I have long suspected that aircraft designers consider pilots to be a nuisance taking up valuable interior space that could be better used to carry an income-producing payload. Nothing supports my suspicions more than seeing how crowded our flight deck is and how little space is available for getting in and out of our chairs.
Departure Time: -00H:15M
Like a mother hen building her nest and settling carefully onto her eggs, I begin adjusting my chair and rudder pedals and armrests and headrest and lumbar support. This ritual is about more than just comfort, although comfort’s essential too. It’s actually about safety. We not only have to be sure we can reach all the critical controls with hands and feet, but we also need to obtain the best viewing angle by setting up our correct eyeball location. Small pointers, specially mounted on the center window post, show me when my eyes are at the exact position to give me the best chance to see the approach lights and runway environment when landing in poor visibility. If I sit too high or too low, my visual references will be compromised. I tweak my electric seat controls up and forward a little at a time until the indicators are in line.
Along with the advantages of our new, highly-automated, aircraft come certain disadvantages. They are more demanding in how they need to be programmed before each flight, so the guidance computers can accurately calculate things like fuel consumption or the all-important takeoff and climb-out speeds. The more straightforward departure preparations of our steam-driven cockpits were sometimes referred to by ex-air force colleagues as “Kick the tires, light the fires, and blast off.” Such expediency could never be tolerated by the new technology. Now, failing to load the required information accurately triggers a considerable mess for pilots. Our pre-flight programming ritual informs a host of invisible, on-board creatures of automation about our plans and hopes to win their approval so we will be allowed to depart in peace.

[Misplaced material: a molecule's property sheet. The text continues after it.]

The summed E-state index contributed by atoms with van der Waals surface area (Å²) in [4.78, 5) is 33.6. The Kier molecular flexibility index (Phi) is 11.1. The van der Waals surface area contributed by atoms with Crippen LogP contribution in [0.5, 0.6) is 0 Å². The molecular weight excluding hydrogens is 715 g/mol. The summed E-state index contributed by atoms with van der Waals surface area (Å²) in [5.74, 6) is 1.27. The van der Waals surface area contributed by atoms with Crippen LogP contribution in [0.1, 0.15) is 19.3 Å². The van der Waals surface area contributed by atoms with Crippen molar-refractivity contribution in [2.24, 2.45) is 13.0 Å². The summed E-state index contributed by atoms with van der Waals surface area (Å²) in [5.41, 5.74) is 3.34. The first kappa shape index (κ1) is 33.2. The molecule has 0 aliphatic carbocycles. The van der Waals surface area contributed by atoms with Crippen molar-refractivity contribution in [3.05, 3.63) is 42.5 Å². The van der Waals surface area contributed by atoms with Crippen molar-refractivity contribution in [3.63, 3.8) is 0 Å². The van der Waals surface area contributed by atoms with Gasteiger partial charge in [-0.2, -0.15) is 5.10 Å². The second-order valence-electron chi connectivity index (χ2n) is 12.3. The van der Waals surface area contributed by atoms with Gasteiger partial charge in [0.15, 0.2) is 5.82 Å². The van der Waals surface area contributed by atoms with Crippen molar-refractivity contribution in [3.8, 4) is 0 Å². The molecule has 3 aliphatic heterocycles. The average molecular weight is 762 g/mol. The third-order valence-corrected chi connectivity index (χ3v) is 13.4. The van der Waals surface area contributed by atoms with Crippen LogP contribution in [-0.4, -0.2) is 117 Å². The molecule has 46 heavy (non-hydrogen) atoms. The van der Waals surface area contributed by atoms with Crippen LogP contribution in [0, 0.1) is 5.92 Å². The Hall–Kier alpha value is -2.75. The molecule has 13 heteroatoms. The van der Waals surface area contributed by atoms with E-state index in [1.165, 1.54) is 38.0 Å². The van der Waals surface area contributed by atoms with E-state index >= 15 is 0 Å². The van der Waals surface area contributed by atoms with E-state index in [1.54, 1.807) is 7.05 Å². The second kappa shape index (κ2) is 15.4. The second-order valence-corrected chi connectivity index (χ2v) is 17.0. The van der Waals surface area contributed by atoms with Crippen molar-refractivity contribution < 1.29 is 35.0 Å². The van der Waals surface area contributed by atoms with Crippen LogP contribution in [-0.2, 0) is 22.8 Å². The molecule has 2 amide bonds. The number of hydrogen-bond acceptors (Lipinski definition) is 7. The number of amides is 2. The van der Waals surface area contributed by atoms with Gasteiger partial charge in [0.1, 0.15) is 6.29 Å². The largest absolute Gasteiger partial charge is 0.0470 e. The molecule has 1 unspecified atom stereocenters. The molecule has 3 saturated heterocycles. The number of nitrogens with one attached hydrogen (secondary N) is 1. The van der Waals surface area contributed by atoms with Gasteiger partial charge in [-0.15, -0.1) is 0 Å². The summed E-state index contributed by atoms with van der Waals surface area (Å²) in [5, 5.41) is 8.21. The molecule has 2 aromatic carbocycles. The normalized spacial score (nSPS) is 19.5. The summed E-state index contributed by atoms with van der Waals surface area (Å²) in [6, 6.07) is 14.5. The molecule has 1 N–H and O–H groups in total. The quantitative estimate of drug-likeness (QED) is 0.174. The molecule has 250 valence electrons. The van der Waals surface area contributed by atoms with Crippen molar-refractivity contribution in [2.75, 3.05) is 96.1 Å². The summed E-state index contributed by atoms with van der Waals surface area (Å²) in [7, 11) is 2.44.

I hear the sounds of galley doors and storage units slamming shut behind me. I glimpse someone in the jetway swinging the main cabin door closed. It must be time to go.
Departure Time: -00H:00M
It’s no longer possible to visit the front office of an airliner en route, but if you’d like to strap yourself into the jump seat and join first officer Paula and me for the rest of our day’s work, you can find “Airline Pilot: A Day in the Life” at Amazon.ca, in Kindle format or paperback.
I hope you enjoyed this quick glimpse into the life of a “line pilot.”